- Publish Date
- Tuesday, 9 February 2021, 9:23AM
Tennis star Denis Shapovalov got in a heated argument with an umpire at the Australian Open last night over a denied toilet break, claimed at one point he was about to wet his pants.
The Canadian beat 19-year-old Jannick Sinner 3-6, 6-3, 6-2, 4-6, 6-4 in a 3-hour, 55-minute marathon that ended at 12:49 a.m. local time.
But he had an odd argument at the end of the fourth set with the chair umpire after being denied a medical time out to use the toilet.
"What happens if I go? Do I get a fine? What do you mean I can't go, will you disqualify me? I've got to pee. I'm going to p*** my pants," he said.
"I'm going to p*** in a bottle," the Canadian said, while taking a sip of water. He was allowed to leave in the next break.
Shapovalov got a vital service break early in the fifth set and held on to the first round win.
Sinner had beaten fellow Italian Stefano Travaglia 7-6 (4), 6-4 in a two-hour final at the Great Ocean Road Open tuneup tournament the previous day. No. 11-seeded, 21-year-old Shapovalov had opted for a weekend rest.
After taking the loss against Shapovalov, Sinner was circumspect.
"I don't think it hurt me, to be honest," he said of his hectic week. "Obviously, I started to feel a bit tired after, but I think I can learn many things from that. I'm already looking forward to playing the next tournament with the right mentality."
And then there's the long-term benefit of his time this month in Australia with 20-time major winner Rafael Nadal.
"It's a big, big lesson," he said. "The reason why we came here was to practice with Rafa for two weeks, because I think he can give me many things about how to stay on court with the right mentality.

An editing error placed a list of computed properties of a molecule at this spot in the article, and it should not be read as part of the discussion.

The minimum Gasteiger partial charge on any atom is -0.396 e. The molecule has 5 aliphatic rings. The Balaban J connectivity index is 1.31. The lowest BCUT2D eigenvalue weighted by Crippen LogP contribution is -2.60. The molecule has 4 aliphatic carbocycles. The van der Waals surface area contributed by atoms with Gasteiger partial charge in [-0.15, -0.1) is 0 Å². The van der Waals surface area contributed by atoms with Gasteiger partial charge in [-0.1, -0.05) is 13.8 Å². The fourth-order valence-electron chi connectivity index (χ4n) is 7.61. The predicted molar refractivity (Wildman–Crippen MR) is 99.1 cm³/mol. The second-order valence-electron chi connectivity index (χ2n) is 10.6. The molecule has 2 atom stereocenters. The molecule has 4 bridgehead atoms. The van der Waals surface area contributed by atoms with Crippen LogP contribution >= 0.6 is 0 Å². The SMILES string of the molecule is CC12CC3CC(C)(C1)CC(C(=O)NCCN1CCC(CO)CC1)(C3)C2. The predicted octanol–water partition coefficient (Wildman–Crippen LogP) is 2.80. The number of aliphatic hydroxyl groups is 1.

"Even today it's, for me, mentally tough losing here in the fifth, but it's going to be a lesson."
Shapovalov, at 21 and in the relatively rare position of being the older guy on court, admitted his experience proved to be the difference.
"I was able to kind of rest the last couple of days, and he's had to play some difficult, very difficult matches — he played yesterday literally the final," Shapovalov said. "It's definitely never easy before a Grand Slam, but for sure it was in my head and definitely gave me a little bit of confidence. You know, I did feel like I was probably the fresher guy on the court."
That situation will be reversed in the second round when he meets veteran Australian qualifier Bernard Tomic, who got an easier ride through when Yuichi Sugita retired because of injury while down a break in the third set.
This article was first published on nzherald.co.nz and is republished here with permission